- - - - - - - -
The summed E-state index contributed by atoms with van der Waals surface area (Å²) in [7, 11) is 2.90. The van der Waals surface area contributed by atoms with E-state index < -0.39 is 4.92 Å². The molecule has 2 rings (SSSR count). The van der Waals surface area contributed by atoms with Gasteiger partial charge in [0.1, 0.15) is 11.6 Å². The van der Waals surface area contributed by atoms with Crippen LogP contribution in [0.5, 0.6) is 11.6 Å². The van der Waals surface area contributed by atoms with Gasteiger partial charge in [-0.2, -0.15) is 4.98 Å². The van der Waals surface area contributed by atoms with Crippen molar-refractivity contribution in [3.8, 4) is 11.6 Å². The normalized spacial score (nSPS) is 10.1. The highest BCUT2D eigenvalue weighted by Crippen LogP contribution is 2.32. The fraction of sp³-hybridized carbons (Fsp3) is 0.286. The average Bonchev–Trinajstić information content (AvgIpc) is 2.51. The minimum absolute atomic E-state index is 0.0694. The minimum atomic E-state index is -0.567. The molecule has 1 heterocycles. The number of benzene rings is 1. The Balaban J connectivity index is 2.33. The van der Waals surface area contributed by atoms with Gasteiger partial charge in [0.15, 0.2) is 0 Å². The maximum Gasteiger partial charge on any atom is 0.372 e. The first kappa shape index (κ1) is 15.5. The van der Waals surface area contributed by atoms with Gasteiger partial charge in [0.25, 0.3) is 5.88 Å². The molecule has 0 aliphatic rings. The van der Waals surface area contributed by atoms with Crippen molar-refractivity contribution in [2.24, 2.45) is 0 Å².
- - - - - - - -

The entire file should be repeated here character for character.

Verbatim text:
The summed E-state index contributed by atoms with van der Waals surface area (Å²) in [7, 11) is 2.90. The van der Waals surface area contributed by atoms with E-state index < -0.39 is 4.92 Å². The molecule has 2 rings (SSSR count). The van der Waals surface area contributed by atoms with Gasteiger partial charge in [0.1, 0.15) is 11.6 Å². The van der Waals surface area contributed by atoms with Crippen LogP contribution in [0.5, 0.6) is 11.6 Å². The van der Waals surface area contributed by atoms with Gasteiger partial charge in [-0.2, -0.15) is 4.98 Å². The van der Waals surface area contributed by atoms with Crippen molar-refractivity contribution in [3.8, 4) is 11.6 Å². The normalized spacial score (nSPS) is 10.1. The highest BCUT2D eigenvalue weighted by Crippen LogP contribution is 2.32. The fraction of sp³-hybridized carbons (Fsp3) is 0.286. The average Bonchev–Trinajstić information content (AvgIpc) is 2.51. The minimum absolute atomic E-state index is 0.0694. The minimum atomic E-state index is -0.567. The molecule has 1 heterocycles. The number of benzene rings is 1. The Balaban J connectivity index is 2.33. The van der Waals surface area contributed by atoms with Gasteiger partial charge in [0.15, 0.2) is 0 Å². The maximum Gasteiger partial charge on any atom is 0.372 e. The first kappa shape index (κ1) is 15.5. The van der Waals surface area contributed by atoms with Gasteiger partial charge in [0.25, 0.3) is 5.88 Å². The molecule has 0 aliphatic rings. The van der Waals surface area contributed by atoms with Crippen molar-refractivity contribution in [2.24, 2.45) is 0 Å².